Recently, my eldest son observed me setting limits and boundaries with my middle son. My middle son is what I affectionately term an ‘experiential learner’ ie: he prefers to discover life through his own experiences rather than just taking my word for it. As you can imagine this can work both for and against him and it can create some interesting ‘debrief’ sessions as he and I work through his experiential learnings.
As my eldest son observed me setting boundaries with my other son he commented, ‘Mum, I really need to learn how to say no, especially with some of my friends.’ I asked him why he felt it was so important for him to be able to say no and he replied, ‘Because you really need to be able to say no when you’re a parent.’ Indeed he is a perceptive lad! But isn’t it true that saying no is such a big little word in all relationships and yet it can be a word we all struggle to say at important junctures in relationships.
We are often conditioned as children to say yes, and certainly yes is a word I love to hear from my children. But as I’ve reflected upon these recent conversations with my sons it’s brought home to me that no is an equally important word we need to say and hear in all our relationships. We need to embrace our ability to say no and receive the no of others and realize that in fact no is a loving word. It’s an everyday paradox that unless we are willing to say no at appropriate times, our ‘yes’ loses its power.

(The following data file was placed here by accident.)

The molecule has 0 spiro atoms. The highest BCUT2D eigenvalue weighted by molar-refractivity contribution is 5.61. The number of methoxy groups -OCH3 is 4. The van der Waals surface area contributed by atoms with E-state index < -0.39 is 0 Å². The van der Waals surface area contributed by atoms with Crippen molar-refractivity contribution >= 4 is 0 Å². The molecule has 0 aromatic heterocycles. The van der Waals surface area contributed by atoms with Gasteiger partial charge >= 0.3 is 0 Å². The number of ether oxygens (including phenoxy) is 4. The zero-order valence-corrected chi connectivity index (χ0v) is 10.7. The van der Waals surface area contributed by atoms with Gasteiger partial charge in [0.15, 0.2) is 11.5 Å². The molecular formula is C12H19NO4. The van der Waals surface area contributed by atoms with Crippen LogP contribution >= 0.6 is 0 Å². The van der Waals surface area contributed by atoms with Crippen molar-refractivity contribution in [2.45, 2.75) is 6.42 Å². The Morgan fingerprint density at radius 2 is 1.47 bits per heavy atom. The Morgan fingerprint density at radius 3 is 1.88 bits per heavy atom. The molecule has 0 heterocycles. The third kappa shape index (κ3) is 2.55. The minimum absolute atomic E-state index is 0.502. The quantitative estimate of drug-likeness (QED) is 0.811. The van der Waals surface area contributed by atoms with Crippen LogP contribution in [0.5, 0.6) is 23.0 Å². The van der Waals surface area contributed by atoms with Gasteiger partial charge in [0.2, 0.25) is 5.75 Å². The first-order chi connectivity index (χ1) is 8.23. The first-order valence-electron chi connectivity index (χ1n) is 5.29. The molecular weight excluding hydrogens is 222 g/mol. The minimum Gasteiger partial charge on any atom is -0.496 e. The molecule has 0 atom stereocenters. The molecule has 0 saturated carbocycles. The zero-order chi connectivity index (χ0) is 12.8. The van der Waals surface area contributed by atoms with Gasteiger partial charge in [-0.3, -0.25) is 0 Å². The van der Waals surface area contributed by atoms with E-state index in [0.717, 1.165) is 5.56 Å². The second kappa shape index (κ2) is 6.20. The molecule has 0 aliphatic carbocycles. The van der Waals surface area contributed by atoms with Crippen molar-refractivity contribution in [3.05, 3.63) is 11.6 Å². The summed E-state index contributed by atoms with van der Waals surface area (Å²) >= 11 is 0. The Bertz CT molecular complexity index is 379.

So what does saying no look like and how can that be an expression of love? Cloud & Townsend (1992) grapple with the challenge of saying no and setting limits in their classic book Boundaries and describe boundaries as invisible property lines, a bit like fences between neighbours that identifies what’s me and what’s not me. So when we say no in a relationship, what we are saying is, ‘this isn’t me’ and by so doing we honour the core of who we are and also take care of that which is ours. Conversely, effective boundaries allow us to say yes authentically and give and receive that which is good and edifying.
Sometimes we can become afraid that if I say no, I will hurt someone, but actually we are honouring that person and ourselves making our ability to say ‘yes’ at the right times easy, safe and powerful. So let’s reflect on the power of these little words – yes and no and how they can become expressions of truth and love and preserve all that is good and precious in our relationships.
Copyright 2014 Marcia Watts
Posted on 22 October 2014
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